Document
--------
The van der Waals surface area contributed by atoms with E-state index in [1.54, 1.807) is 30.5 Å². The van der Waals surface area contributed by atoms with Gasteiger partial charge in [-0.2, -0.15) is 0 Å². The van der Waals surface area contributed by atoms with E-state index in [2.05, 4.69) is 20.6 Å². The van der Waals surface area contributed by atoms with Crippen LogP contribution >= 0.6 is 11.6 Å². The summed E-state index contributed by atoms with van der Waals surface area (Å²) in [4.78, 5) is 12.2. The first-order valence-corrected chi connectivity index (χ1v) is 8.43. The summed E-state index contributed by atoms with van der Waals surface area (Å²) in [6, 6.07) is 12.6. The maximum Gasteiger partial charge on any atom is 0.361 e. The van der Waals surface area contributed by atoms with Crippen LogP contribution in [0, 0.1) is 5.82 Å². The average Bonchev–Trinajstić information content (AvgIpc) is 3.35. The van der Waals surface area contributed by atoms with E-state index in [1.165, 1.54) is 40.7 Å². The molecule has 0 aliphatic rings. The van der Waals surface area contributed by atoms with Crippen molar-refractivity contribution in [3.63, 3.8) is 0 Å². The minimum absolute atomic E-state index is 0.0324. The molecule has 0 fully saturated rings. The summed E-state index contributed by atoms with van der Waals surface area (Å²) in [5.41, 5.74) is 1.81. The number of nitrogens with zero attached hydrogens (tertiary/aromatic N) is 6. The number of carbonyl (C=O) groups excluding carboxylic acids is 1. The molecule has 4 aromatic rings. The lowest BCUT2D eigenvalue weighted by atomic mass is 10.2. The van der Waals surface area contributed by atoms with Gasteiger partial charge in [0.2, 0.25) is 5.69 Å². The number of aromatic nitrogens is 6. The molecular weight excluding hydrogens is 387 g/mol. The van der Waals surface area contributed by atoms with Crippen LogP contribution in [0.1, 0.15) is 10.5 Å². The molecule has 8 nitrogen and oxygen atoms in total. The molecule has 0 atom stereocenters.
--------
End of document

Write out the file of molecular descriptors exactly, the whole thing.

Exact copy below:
The van der Waals surface area contributed by atoms with E-state index in [1.54, 1.807) is 30.5 Å². The van der Waals surface area contributed by atoms with Gasteiger partial charge in [-0.2, -0.15) is 0 Å². The van der Waals surface area contributed by atoms with E-state index in [2.05, 4.69) is 20.6 Å². The van der Waals surface area contributed by atoms with Crippen LogP contribution >= 0.6 is 11.6 Å². The summed E-state index contributed by atoms with van der Waals surface area (Å²) in [4.78, 5) is 12.2. The first-order valence-corrected chi connectivity index (χ1v) is 8.43. The summed E-state index contributed by atoms with van der Waals surface area (Å²) in [6, 6.07) is 12.6. The maximum Gasteiger partial charge on any atom is 0.361 e. The van der Waals surface area contributed by atoms with Crippen LogP contribution in [0, 0.1) is 5.82 Å². The average Bonchev–Trinajstić information content (AvgIpc) is 3.35. The van der Waals surface area contributed by atoms with E-state index in [1.165, 1.54) is 40.7 Å². The molecule has 0 aliphatic rings. The van der Waals surface area contributed by atoms with Crippen molar-refractivity contribution in [3.63, 3.8) is 0 Å². The minimum absolute atomic E-state index is 0.0324. The molecule has 0 fully saturated rings. The summed E-state index contributed by atoms with van der Waals surface area (Å²) in [5.41, 5.74) is 1.81. The number of nitrogens with zero attached hydrogens (tertiary/aromatic N) is 6. The number of carbonyl (C=O) groups excluding carboxylic acids is 1. The molecule has 4 aromatic rings. The lowest BCUT2D eigenvalue weighted by atomic mass is 10.2. The van der Waals surface area contributed by atoms with Gasteiger partial charge in [0.2, 0.25) is 5.69 Å². The number of aromatic nitrogens is 6. The molecular weight excluding hydrogens is 387 g/mol. The van der Waals surface area contributed by atoms with Crippen LogP contribution in [0.1, 0.15) is 10.5 Å². The molecule has 8 nitrogen and oxygen atoms in total. The molecule has 0 atom stereocenters.